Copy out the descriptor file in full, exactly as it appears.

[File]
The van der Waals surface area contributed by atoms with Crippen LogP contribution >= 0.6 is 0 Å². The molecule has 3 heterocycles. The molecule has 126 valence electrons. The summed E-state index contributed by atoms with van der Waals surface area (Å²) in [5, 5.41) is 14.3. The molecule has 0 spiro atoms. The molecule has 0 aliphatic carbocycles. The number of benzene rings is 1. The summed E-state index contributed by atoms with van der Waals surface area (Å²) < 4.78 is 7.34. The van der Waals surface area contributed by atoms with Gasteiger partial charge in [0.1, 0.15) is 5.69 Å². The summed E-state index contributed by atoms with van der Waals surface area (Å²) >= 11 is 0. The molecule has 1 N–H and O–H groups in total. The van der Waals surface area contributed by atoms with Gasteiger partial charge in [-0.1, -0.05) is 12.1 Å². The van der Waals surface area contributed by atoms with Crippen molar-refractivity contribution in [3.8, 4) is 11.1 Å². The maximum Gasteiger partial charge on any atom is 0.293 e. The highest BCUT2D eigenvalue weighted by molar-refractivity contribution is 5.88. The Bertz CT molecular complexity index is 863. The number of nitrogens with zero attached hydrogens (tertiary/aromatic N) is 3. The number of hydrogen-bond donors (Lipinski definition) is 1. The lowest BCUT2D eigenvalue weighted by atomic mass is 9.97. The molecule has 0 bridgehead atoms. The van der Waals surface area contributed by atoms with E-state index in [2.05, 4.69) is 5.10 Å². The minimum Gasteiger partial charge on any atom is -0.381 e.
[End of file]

The van der Waals surface area contributed by atoms with Crippen LogP contribution >= 0.6 is 0 Å². The molecule has 3 heterocycles. The molecule has 126 valence electrons. The summed E-state index contributed by atoms with van der Waals surface area (Å²) in [5, 5.41) is 14.3. The molecule has 0 spiro atoms. The molecule has 0 aliphatic carbocycles. The number of benzene rings is 1. The summed E-state index contributed by atoms with van der Waals surface area (Å²) < 4.78 is 7.34. The van der Waals surface area contributed by atoms with Gasteiger partial charge in [0.1, 0.15) is 5.69 Å². The summed E-state index contributed by atoms with van der Waals surface area (Å²) >= 11 is 0. The molecule has 1 N–H and O–H groups in total. The van der Waals surface area contributed by atoms with Gasteiger partial charge in [-0.1, -0.05) is 12.1 Å². The van der Waals surface area contributed by atoms with Crippen molar-refractivity contribution in [3.8, 4) is 11.1 Å². The maximum Gasteiger partial charge on any atom is 0.293 e. The highest BCUT2D eigenvalue weighted by molar-refractivity contribution is 5.88. The Bertz CT molecular complexity index is 863. The number of nitrogens with zero attached hydrogens (tertiary/aromatic N) is 3. The number of hydrogen-bond donors (Lipinski definition) is 1. The lowest BCUT2D eigenvalue weighted by atomic mass is 9.97. The molecule has 0 bridgehead atoms. The van der Waals surface area contributed by atoms with E-state index in [2.05, 4.69) is 5.10 Å². The minimum Gasteiger partial charge on any atom is -0.381 e.